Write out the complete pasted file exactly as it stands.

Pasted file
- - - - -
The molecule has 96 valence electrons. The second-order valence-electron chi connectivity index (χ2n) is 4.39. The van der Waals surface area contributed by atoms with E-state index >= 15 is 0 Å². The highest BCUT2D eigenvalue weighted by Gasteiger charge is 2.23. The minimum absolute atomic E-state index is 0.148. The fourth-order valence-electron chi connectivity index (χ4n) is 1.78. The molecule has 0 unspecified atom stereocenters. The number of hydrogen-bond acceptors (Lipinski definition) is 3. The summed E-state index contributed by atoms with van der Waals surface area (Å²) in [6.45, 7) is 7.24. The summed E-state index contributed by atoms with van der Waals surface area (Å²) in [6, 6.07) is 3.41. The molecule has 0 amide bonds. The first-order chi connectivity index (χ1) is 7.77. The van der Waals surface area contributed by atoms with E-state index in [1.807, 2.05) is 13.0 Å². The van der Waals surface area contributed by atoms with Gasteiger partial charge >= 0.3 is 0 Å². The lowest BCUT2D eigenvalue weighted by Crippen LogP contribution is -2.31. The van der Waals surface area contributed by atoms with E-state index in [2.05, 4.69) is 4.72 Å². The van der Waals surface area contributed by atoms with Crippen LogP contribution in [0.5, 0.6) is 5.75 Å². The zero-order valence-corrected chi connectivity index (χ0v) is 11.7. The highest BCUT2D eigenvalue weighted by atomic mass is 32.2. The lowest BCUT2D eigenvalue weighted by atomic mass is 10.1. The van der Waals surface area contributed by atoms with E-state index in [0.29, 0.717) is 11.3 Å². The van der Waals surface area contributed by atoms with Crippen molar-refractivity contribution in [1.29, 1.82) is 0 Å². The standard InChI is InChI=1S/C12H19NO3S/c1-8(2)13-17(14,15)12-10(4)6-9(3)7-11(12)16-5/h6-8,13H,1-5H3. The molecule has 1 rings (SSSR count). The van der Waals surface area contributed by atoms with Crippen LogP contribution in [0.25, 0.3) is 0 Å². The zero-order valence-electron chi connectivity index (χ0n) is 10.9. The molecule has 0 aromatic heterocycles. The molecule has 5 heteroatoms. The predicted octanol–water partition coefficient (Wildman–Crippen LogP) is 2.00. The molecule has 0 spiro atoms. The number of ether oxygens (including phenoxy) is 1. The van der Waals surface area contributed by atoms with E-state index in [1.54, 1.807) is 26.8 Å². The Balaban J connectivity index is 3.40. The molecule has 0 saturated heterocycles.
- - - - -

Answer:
The molecule has 96 valence electrons. The second-order valence-electron chi connectivity index (χ2n) is 4.39. The van der Waals surface area contributed by atoms with E-state index >= 15 is 0 Å². The highest BCUT2D eigenvalue weighted by Gasteiger charge is 2.23. The minimum absolute atomic E-state index is 0.148. The fourth-order valence-electron chi connectivity index (χ4n) is 1.78. The molecule has 0 unspecified atom stereocenters. The number of hydrogen-bond acceptors (Lipinski definition) is 3. The summed E-state index contributed by atoms with van der Waals surface area (Å²) in [6.45, 7) is 7.24. The summed E-state index contributed by atoms with van der Waals surface area (Å²) in [6, 6.07) is 3.41. The molecule has 0 amide bonds. The first-order chi connectivity index (χ1) is 7.77. The van der Waals surface area contributed by atoms with E-state index in [1.807, 2.05) is 13.0 Å². The van der Waals surface area contributed by atoms with Gasteiger partial charge >= 0.3 is 0 Å². The lowest BCUT2D eigenvalue weighted by Crippen LogP contribution is -2.31. The van der Waals surface area contributed by atoms with E-state index in [2.05, 4.69) is 4.72 Å². The van der Waals surface area contributed by atoms with Crippen LogP contribution in [0.5, 0.6) is 5.75 Å². The zero-order valence-corrected chi connectivity index (χ0v) is 11.7. The highest BCUT2D eigenvalue weighted by atomic mass is 32.2. The lowest BCUT2D eigenvalue weighted by atomic mass is 10.1. The van der Waals surface area contributed by atoms with E-state index in [0.29, 0.717) is 11.3 Å². The van der Waals surface area contributed by atoms with Crippen molar-refractivity contribution in [1.29, 1.82) is 0 Å². The standard InChI is InChI=1S/C12H19NO3S/c1-8(2)13-17(14,15)12-10(4)6-9(3)7-11(12)16-5/h6-8,13H,1-5H3. The molecule has 1 rings (SSSR count). The van der Waals surface area contributed by atoms with Crippen LogP contribution in [0.25, 0.3) is 0 Å². The zero-order valence-electron chi connectivity index (χ0n) is 10.9. The molecule has 0 aromatic heterocycles. The molecule has 5 heteroatoms. The predicted octanol–water partition coefficient (Wildman–Crippen LogP) is 2.00. The molecule has 0 spiro atoms. The number of ether oxygens (including phenoxy) is 1. The van der Waals surface area contributed by atoms with E-state index in [1.54, 1.807) is 26.8 Å². The Balaban J connectivity index is 3.40. The molecule has 0 saturated heterocycles.